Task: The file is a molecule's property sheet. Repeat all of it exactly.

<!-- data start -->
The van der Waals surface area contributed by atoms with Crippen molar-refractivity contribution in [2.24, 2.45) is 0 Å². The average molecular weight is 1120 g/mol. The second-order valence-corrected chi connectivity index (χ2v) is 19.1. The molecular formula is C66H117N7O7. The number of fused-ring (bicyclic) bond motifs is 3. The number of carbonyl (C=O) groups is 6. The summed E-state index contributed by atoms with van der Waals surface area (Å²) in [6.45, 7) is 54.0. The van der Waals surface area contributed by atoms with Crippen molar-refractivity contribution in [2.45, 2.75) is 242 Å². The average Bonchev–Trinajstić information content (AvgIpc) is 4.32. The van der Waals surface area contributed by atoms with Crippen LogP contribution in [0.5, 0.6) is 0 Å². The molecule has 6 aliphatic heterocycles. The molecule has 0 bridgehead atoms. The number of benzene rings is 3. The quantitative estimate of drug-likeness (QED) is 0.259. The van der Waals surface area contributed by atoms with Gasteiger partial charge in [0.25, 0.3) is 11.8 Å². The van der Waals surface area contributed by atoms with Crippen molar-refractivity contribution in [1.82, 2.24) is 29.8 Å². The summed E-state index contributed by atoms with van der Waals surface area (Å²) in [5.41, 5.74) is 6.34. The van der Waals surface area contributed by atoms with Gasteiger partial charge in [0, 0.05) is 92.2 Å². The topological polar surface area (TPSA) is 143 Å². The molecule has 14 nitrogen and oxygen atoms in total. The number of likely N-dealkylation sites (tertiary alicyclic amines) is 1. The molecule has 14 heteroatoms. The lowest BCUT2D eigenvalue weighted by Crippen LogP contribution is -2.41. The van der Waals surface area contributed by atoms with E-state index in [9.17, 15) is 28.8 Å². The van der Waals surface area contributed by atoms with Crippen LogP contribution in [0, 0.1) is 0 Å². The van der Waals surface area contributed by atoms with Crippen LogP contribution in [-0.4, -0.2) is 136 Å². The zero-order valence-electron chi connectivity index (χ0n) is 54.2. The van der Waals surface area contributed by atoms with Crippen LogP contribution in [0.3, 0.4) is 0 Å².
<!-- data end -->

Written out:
The van der Waals surface area contributed by atoms with Crippen molar-refractivity contribution in [2.24, 2.45) is 0 Å². The average molecular weight is 1120 g/mol. The second-order valence-corrected chi connectivity index (χ2v) is 19.1. The molecular formula is C66H117N7O7. The number of fused-ring (bicyclic) bond motifs is 3. The number of carbonyl (C=O) groups is 6. The summed E-state index contributed by atoms with van der Waals surface area (Å²) in [6.45, 7) is 54.0. The van der Waals surface area contributed by atoms with Crippen molar-refractivity contribution in [2.45, 2.75) is 242 Å². The average Bonchev–Trinajstić information content (AvgIpc) is 4.32. The van der Waals surface area contributed by atoms with Crippen LogP contribution in [0.5, 0.6) is 0 Å². The molecule has 6 aliphatic heterocycles. The molecule has 0 bridgehead atoms. The number of benzene rings is 3. The quantitative estimate of drug-likeness (QED) is 0.259. The van der Waals surface area contributed by atoms with Gasteiger partial charge in [0.25, 0.3) is 11.8 Å². The van der Waals surface area contributed by atoms with Crippen molar-refractivity contribution in [1.82, 2.24) is 29.8 Å². The summed E-state index contributed by atoms with van der Waals surface area (Å²) in [5.41, 5.74) is 6.34. The van der Waals surface area contributed by atoms with Gasteiger partial charge in [0, 0.05) is 92.2 Å². The topological polar surface area (TPSA) is 143 Å². The molecule has 14 nitrogen and oxygen atoms in total. The number of likely N-dealkylation sites (tertiary alicyclic amines) is 1. The molecule has 14 heteroatoms. The lowest BCUT2D eigenvalue weighted by Crippen LogP contribution is -2.41. The van der Waals surface area contributed by atoms with E-state index in [9.17, 15) is 28.8 Å². The van der Waals surface area contributed by atoms with Crippen LogP contribution in [0, 0.1) is 0 Å². The van der Waals surface area contributed by atoms with Crippen LogP contribution in [-0.4, -0.2) is 136 Å². The zero-order valence-electron chi connectivity index (χ0n) is 54.2. The van der Waals surface area contributed by atoms with Crippen LogP contribution in [0.3, 0.4) is 0 Å².